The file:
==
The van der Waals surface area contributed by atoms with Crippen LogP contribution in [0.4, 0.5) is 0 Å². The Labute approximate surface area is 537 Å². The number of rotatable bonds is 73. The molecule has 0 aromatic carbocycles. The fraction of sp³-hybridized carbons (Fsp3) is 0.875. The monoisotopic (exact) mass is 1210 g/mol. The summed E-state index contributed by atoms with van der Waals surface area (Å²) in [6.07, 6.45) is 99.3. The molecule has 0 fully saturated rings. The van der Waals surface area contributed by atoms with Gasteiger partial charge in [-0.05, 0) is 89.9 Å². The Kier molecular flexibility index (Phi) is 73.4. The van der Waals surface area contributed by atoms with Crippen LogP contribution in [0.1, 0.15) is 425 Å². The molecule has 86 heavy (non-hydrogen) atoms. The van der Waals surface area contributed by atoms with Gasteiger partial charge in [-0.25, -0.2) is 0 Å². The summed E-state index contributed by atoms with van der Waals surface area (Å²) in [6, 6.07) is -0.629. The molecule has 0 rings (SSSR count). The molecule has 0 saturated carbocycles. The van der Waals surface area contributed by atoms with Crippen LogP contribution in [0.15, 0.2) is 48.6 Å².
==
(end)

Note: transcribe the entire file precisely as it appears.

The van der Waals surface area contributed by atoms with Crippen LogP contribution in [0.4, 0.5) is 0 Å². The Labute approximate surface area is 537 Å². The number of rotatable bonds is 73. The molecule has 0 aromatic carbocycles. The fraction of sp³-hybridized carbons (Fsp3) is 0.875. The monoisotopic (exact) mass is 1210 g/mol. The summed E-state index contributed by atoms with van der Waals surface area (Å²) in [6.07, 6.45) is 99.3. The molecule has 0 fully saturated rings. The van der Waals surface area contributed by atoms with Gasteiger partial charge in [-0.05, 0) is 89.9 Å². The Kier molecular flexibility index (Phi) is 73.4. The van der Waals surface area contributed by atoms with Crippen LogP contribution in [0.1, 0.15) is 425 Å². The molecule has 86 heavy (non-hydrogen) atoms. The van der Waals surface area contributed by atoms with Gasteiger partial charge in [-0.25, -0.2) is 0 Å². The summed E-state index contributed by atoms with van der Waals surface area (Å²) in [6, 6.07) is -0.629. The molecule has 0 rings (SSSR count). The molecule has 0 saturated carbocycles. The van der Waals surface area contributed by atoms with Crippen LogP contribution in [0.15, 0.2) is 48.6 Å².